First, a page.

Author: Theis Klauberg, LL.M, MBA, Rechtsanwalt, Partner and CEO at Klauberg BALTICS attorneys-at-law (Tallinn, Estonia)


Overview of legal measures as of 5 May 2020 as response to the coronavirus. Please note: Due to the extraordinary situation, the legislation is in continuous evolution and may change very fast.


The first measures aimed at restricting the spread of COVID-19 in Estonia came into force on 12 March 2020 and were set to remain in force until 1 May 2020. However, the terms of the following measures was subsequently extended until 17 May 2020.

The Estonian government has since approved a set of decisions to gradually lift the current restrictions imposed upon natural and legal persons. The plan calls for a step-by-step easing of restrictions over the following months.


1.1 Legal basis

Acting on the basis of the numerous laws, the Estonian government introduced a number of preventive actions.

1.2 Border

Starting 17 March 2020 border control is established on all Estonian borders, including external borders with Latvia, air borders and sea borders. Anyone entering Estonia has to provide information about their current health situation, travel itinerary, travel companions, and possible contact with a person showing COVID-19 symptoms.

As of 17 March 2020 foreigners working on a C or D-visa or visa-free will not be able to return to Estonia. If already in Estonia, they will be able to remain in the country or to leave it.

1.3 Visas

The issuance of visas has thus far not been discontinued.

1.4 Prohibition of crowds

People are to comply with the principle of moving alone and keeping a distance of two meters from other persons. Shops must ensure disinfectants are provided at the entrance and exit of the store.

1.5 Lockdown

Schools and universities

Classes and lectures at schools and universities, as well as kindergartens, preschools and other educational and training institutions are prohibited. Kindergartens, preschools and elementary schools shall provide childcare services where both parents are employed and there no other means of childcare can be provided for.

Starting 15 May 2020, educational institutions including schools are set to gradually open for business.

Businesses and retail

Shopping centres, save for grocery stores, pharmacies, telecoms sales outlets, bank branches, and ATMs, are to be temporarily closed. Supermarket food courts, meanwhile, may only sell takeaway food.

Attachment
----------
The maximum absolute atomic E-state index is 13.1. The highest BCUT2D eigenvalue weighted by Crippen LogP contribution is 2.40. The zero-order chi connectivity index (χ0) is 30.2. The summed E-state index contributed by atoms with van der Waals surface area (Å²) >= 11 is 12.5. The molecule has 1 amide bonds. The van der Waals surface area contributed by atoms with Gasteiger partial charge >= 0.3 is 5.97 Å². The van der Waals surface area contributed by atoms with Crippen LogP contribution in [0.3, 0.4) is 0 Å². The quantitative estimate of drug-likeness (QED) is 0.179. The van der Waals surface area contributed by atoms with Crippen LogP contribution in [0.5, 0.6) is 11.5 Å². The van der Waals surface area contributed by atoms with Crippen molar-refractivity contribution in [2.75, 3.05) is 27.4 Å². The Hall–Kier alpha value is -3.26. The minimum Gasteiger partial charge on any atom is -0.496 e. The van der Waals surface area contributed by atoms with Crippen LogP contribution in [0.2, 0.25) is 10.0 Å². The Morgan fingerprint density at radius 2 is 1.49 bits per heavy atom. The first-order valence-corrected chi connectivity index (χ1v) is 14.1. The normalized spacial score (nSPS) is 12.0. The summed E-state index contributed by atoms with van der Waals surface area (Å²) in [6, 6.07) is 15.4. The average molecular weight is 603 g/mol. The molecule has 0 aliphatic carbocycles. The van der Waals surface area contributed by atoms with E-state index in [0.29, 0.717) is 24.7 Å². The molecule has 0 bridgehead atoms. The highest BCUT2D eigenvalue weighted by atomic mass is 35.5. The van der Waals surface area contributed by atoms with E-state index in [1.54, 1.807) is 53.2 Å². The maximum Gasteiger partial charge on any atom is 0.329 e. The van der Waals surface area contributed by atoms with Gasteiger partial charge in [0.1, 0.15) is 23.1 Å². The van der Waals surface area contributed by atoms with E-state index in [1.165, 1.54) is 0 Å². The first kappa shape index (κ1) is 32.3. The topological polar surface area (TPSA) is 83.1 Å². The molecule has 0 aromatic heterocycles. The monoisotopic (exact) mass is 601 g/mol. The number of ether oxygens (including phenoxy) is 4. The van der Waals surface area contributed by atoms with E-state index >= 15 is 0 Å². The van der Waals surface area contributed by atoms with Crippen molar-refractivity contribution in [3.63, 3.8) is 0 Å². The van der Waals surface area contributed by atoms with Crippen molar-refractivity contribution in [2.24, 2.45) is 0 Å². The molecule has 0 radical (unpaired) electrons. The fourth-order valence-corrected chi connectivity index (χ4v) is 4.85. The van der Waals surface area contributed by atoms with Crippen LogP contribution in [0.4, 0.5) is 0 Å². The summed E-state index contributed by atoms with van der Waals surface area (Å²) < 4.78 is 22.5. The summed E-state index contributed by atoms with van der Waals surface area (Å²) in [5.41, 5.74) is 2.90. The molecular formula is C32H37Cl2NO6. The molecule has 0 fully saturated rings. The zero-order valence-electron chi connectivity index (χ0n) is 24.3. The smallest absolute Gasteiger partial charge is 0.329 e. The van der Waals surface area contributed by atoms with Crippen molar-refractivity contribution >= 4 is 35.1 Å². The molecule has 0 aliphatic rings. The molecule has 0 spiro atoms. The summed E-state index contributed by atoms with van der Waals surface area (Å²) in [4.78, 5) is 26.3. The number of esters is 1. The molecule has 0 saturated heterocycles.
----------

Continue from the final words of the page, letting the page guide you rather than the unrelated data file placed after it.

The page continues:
Hairdressers, massage salons and beauty salons located in shopping centres are closed as well. If located elsewhere and separately, such establishments can continue to operate, provided sufficient attention is paid to hygiene to protect both staff and customers. Restaurants, bars and other entertainment facilities must not stay open past 10 p.m., with only take-out and home delivery being allowed thereafter.

As provided for by the aforementioned plan on re-opening the Estonian economy, restaurants are now permitted to serve clients, so long as certain limitations are followed.

All entertainment venues such as bowling, billiard, hookah cafes, and adult clubs are under a similar prohibition to operate. Lastly, museums, galleries, cinemas and other cultural institutions are no longer open for visitors, whereas all theatrical performances, conferences, seminars and rallies have been cancelled.

Starting 11 May 2020, museums and exhibitions will be able to continue their operations while following specific limitations as imposed by the Estonian government.

1.7 Open Businesses, Industries and allowed Gatherings

The following establishments may still continue operating notwithstanding if located within or separately from shopping malls:

  1. grocery stores;

  2. pharmacies;

  3. telecoms sales outlets;

  4. bank branches;

  5. ATMs.